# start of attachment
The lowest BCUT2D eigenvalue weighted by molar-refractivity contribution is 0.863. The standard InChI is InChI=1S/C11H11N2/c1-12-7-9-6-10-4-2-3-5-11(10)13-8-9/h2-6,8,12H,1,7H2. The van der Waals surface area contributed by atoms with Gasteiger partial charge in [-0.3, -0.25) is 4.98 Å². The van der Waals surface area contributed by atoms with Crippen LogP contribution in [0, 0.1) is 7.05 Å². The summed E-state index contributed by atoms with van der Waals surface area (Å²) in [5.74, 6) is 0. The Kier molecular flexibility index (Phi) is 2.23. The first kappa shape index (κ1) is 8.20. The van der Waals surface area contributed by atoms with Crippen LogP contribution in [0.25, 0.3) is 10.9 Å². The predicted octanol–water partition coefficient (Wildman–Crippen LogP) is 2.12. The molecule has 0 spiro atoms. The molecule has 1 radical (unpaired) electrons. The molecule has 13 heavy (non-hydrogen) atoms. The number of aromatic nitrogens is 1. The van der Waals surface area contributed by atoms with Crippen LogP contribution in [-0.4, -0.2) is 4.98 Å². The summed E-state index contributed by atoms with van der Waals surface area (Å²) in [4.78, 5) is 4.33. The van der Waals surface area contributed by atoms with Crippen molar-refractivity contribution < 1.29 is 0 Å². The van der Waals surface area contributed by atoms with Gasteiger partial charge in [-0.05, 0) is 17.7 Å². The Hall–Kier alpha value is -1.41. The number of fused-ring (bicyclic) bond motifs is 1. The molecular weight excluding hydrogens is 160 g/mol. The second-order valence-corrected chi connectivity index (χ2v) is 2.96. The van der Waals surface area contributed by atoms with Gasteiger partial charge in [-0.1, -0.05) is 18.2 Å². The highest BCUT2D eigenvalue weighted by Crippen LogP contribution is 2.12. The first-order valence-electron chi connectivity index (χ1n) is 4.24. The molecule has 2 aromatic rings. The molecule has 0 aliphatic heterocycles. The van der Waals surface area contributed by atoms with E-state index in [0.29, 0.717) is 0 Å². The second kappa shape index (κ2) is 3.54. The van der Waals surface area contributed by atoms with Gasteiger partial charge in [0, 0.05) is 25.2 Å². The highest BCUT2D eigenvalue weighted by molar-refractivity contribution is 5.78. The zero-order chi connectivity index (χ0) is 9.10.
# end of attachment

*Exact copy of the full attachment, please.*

The lowest BCUT2D eigenvalue weighted by molar-refractivity contribution is 0.863. The standard InChI is InChI=1S/C11H11N2/c1-12-7-9-6-10-4-2-3-5-11(10)13-8-9/h2-6,8,12H,1,7H2. The van der Waals surface area contributed by atoms with Gasteiger partial charge in [-0.3, -0.25) is 4.98 Å². The van der Waals surface area contributed by atoms with Crippen LogP contribution in [0, 0.1) is 7.05 Å². The summed E-state index contributed by atoms with van der Waals surface area (Å²) in [5.74, 6) is 0. The Kier molecular flexibility index (Phi) is 2.23. The first kappa shape index (κ1) is 8.20. The van der Waals surface area contributed by atoms with Crippen LogP contribution in [0.25, 0.3) is 10.9 Å². The predicted octanol–water partition coefficient (Wildman–Crippen LogP) is 2.12. The molecule has 0 spiro atoms. The molecule has 1 radical (unpaired) electrons. The molecule has 13 heavy (non-hydrogen) atoms. The number of aromatic nitrogens is 1. The van der Waals surface area contributed by atoms with Crippen LogP contribution in [-0.4, -0.2) is 4.98 Å². The summed E-state index contributed by atoms with van der Waals surface area (Å²) in [4.78, 5) is 4.33. The van der Waals surface area contributed by atoms with Crippen molar-refractivity contribution < 1.29 is 0 Å². The van der Waals surface area contributed by atoms with Gasteiger partial charge in [-0.05, 0) is 17.7 Å². The Hall–Kier alpha value is -1.41. The number of fused-ring (bicyclic) bond motifs is 1. The molecular weight excluding hydrogens is 160 g/mol. The second-order valence-corrected chi connectivity index (χ2v) is 2.96. The van der Waals surface area contributed by atoms with Gasteiger partial charge in [-0.1, -0.05) is 18.2 Å². The highest BCUT2D eigenvalue weighted by Crippen LogP contribution is 2.12. The first-order valence-electron chi connectivity index (χ1n) is 4.24. The molecule has 2 aromatic rings. The molecule has 0 aliphatic heterocycles. The van der Waals surface area contributed by atoms with E-state index in [0.29, 0.717) is 0 Å². The second kappa shape index (κ2) is 3.54. The van der Waals surface area contributed by atoms with Gasteiger partial charge in [0, 0.05) is 25.2 Å². The highest BCUT2D eigenvalue weighted by molar-refractivity contribution is 5.78. The zero-order chi connectivity index (χ0) is 9.10.